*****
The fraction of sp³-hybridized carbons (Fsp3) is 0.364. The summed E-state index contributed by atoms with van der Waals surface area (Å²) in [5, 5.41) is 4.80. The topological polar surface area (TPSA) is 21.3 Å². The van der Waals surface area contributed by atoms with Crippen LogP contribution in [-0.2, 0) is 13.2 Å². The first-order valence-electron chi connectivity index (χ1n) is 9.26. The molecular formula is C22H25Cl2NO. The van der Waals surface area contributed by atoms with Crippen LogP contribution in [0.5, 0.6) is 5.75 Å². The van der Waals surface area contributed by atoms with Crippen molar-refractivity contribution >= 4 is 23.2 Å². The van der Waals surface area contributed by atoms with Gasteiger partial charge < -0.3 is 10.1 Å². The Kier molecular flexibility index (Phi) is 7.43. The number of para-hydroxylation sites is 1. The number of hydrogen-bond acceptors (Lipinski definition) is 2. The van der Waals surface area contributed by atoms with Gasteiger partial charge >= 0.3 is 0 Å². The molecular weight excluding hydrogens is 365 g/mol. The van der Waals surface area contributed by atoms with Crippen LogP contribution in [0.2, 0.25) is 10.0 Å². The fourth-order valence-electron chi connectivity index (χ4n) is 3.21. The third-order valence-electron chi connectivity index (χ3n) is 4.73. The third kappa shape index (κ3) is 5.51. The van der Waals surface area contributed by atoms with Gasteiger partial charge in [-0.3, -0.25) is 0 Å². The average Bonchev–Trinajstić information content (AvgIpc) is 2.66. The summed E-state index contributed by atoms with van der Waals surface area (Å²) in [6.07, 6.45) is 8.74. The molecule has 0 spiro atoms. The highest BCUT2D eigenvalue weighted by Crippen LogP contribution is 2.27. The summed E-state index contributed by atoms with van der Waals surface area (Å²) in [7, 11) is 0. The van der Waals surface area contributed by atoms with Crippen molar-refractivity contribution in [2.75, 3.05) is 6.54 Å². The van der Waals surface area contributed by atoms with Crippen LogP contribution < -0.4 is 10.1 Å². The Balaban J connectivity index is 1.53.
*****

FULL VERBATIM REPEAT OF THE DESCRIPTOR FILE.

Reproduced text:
The fraction of sp³-hybridized carbons (Fsp3) is 0.364. The summed E-state index contributed by atoms with van der Waals surface area (Å²) in [5, 5.41) is 4.80. The topological polar surface area (TPSA) is 21.3 Å². The van der Waals surface area contributed by atoms with Crippen LogP contribution in [-0.2, 0) is 13.2 Å². The first-order valence-electron chi connectivity index (χ1n) is 9.26. The molecular formula is C22H25Cl2NO. The van der Waals surface area contributed by atoms with Crippen LogP contribution in [0.5, 0.6) is 5.75 Å². The van der Waals surface area contributed by atoms with Crippen molar-refractivity contribution >= 4 is 23.2 Å². The van der Waals surface area contributed by atoms with Gasteiger partial charge < -0.3 is 10.1 Å². The Kier molecular flexibility index (Phi) is 7.43. The number of para-hydroxylation sites is 1. The number of hydrogen-bond acceptors (Lipinski definition) is 2. The van der Waals surface area contributed by atoms with Gasteiger partial charge >= 0.3 is 0 Å². The molecular weight excluding hydrogens is 365 g/mol. The van der Waals surface area contributed by atoms with Crippen LogP contribution in [0.2, 0.25) is 10.0 Å². The fourth-order valence-electron chi connectivity index (χ4n) is 3.21. The third-order valence-electron chi connectivity index (χ3n) is 4.73. The third kappa shape index (κ3) is 5.51. The van der Waals surface area contributed by atoms with Gasteiger partial charge in [-0.3, -0.25) is 0 Å². The average Bonchev–Trinajstić information content (AvgIpc) is 2.66. The summed E-state index contributed by atoms with van der Waals surface area (Å²) in [6.07, 6.45) is 8.74. The molecule has 0 spiro atoms. The highest BCUT2D eigenvalue weighted by Crippen LogP contribution is 2.27. The summed E-state index contributed by atoms with van der Waals surface area (Å²) in [7, 11) is 0. The van der Waals surface area contributed by atoms with Crippen molar-refractivity contribution in [2.75, 3.05) is 6.54 Å². The van der Waals surface area contributed by atoms with Crippen LogP contribution < -0.4 is 10.1 Å². The Balaban J connectivity index is 1.53.